When Susan Benesch began looking at how speech could incite mass violence, her research took her to far-flung places like Kenya and Burma.
But in the past week, with Trump claiming that the election system and the media are rigged against him, his messages have the type of undertone that increases the risk of violence between groups, she said.
Benesch, 52, has dedicated the past six years of her life to developing and testing a framework for identifying dangerous speech. To rise to that level, at least two of these five indicators must be true:
- A powerful speaker with a high degree of influence over the audience.
- The audience has grievances and fears that the speaker can cultivate.
- A speech act that is clearly understood as a call to violence.
- A social or historical context that is propitious for violence, for any of a variety of reasons, including long-standing competition between groups for resources, lack of efforts to solve grievances or previous episodes of violence.
- A means of dissemination that is influential in itself, for example because it is the sole or primary source of news for the relevant audience.
“Trump’s speech is very difficult in the sense that he is so often slippery with it,” Benesch said in a recent interview. “The meaning is so often ambiguous.”
But when Trump said his supporters could use the Second Amendment against Hillary Clinton, “it seems to me impossible that people didn’t understand that as a reference to violence,” she said. Or when he suggested that Clinton and President Obama were founders of the Islamic State, something he alluded to again at Wednesday’s final debate, that was a “hallmark of dangerous speech to describe an in-group member as the enemy,” she said.
And now, with Trump trafficking in the conspiracy theory that if he loses the election it will be because of a rigged system against him, he’s definitely laying the groundwork for potential unrest after the balloting. Direct incitement of violence is illegal, but Trump falls short of actually calling for any kind of civil disobedience.
Because of that, it’s still a gray area that surrounds whether Trump does use dangerous speech.
“Trump may well be undermining the extent to which his supporters trust the essential institutions and practices of U.S. democracy,” Benesch said. “Some of them — those who are most susceptible to being inflamed by such messages — may therefore be more likely to commit violence. However, the United States is not in danger of mass intergroup violence, in my view. It is deeply irresponsible, though, since it can undermine some Americans’ belief in our own democratic institutions, which can make them more susceptible to dangerous speech going forward.”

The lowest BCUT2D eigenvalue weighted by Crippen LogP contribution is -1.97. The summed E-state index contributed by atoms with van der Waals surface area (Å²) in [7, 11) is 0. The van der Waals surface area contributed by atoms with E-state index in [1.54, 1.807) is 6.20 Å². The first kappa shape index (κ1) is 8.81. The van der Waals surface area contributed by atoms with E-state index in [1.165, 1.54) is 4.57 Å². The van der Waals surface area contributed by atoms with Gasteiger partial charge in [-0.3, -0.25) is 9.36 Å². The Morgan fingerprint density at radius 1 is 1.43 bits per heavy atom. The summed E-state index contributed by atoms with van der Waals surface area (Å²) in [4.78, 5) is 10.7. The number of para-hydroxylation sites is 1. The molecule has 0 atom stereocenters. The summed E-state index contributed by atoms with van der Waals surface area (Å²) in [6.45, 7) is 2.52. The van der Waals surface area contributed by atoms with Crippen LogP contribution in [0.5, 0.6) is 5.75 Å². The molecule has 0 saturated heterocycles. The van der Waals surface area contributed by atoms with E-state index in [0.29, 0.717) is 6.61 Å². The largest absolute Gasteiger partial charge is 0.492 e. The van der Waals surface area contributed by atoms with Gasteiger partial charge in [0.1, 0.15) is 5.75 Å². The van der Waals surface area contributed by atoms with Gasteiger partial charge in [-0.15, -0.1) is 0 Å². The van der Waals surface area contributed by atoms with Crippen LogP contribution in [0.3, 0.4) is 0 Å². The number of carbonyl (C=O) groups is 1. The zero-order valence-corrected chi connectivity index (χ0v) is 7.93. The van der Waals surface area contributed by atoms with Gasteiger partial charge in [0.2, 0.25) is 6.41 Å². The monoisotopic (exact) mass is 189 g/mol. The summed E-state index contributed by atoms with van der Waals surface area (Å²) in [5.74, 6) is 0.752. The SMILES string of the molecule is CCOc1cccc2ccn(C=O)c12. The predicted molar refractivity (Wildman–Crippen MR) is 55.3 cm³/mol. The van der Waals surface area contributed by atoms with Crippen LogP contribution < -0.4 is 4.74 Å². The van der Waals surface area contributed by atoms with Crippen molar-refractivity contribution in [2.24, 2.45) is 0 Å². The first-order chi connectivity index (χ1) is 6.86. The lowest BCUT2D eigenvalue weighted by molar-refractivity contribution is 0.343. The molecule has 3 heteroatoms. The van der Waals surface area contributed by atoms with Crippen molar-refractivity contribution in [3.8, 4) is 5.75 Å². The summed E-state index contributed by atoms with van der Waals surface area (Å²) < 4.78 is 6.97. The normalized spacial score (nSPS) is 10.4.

Still, that she’s getting the question so often is in itself stunning.
“I didn’t imagine that so soon after beginning this work I’d be asked to explain it to someone abroad who would want me to describe a case study,” she said, “and choose a case study in my own country.”
‘No one is born hating’
On an unseasonably warm fall afternoon, Benesch sat barefoot on the stone steps outside her townhouse on a tree-lined street in Washington’s popular Logan Circle neighborhood. Inside, a young researcher was hunched over a laptop at her kitchen table. Her home is also the headquarters for her Dangerous Speech Project, which was born out of research grants she received from the MacArthur Foundation.
Outside the kitchen window is a massive vegetable garden she built on the roof of her garage. Her home, an eclectic mix of mismatched furniture and art, doubles as an “eco-friendly community arts space” that features local musicians at a monthly dinner party she hosts.
Benesch, who was born and raised in New York City, said she comes from a lineage of “immigrants, refugees and people who were killed because other people had been taught to hate them,” but that’s all the personal detail she will divulge. She is eager to discuss her work, but, perhaps because she is an expert in speech, is precise in what she shares, careful not to make generalizations or overstatements.
She credits spending much of her adult life immersed in the mass atrocities people commit against one another all over the world — first as a foreign correspondent for the Miami Herald in Latin America and then as a human rights lawyer — for her drive to understand why and how people turn to violence.
As a young lawyer, she did international work in the aftermath of the ethnic conflicts in Yugoslavia and Rwanda in the 1990s. As they pored over whom to prosecute for the terrible crimes, Benesch was drawn to the question of whether one could detect warning signs for genocide before one occurred. People do not wake up in the morning and simultaneously decide to kill their neighbors, she thought.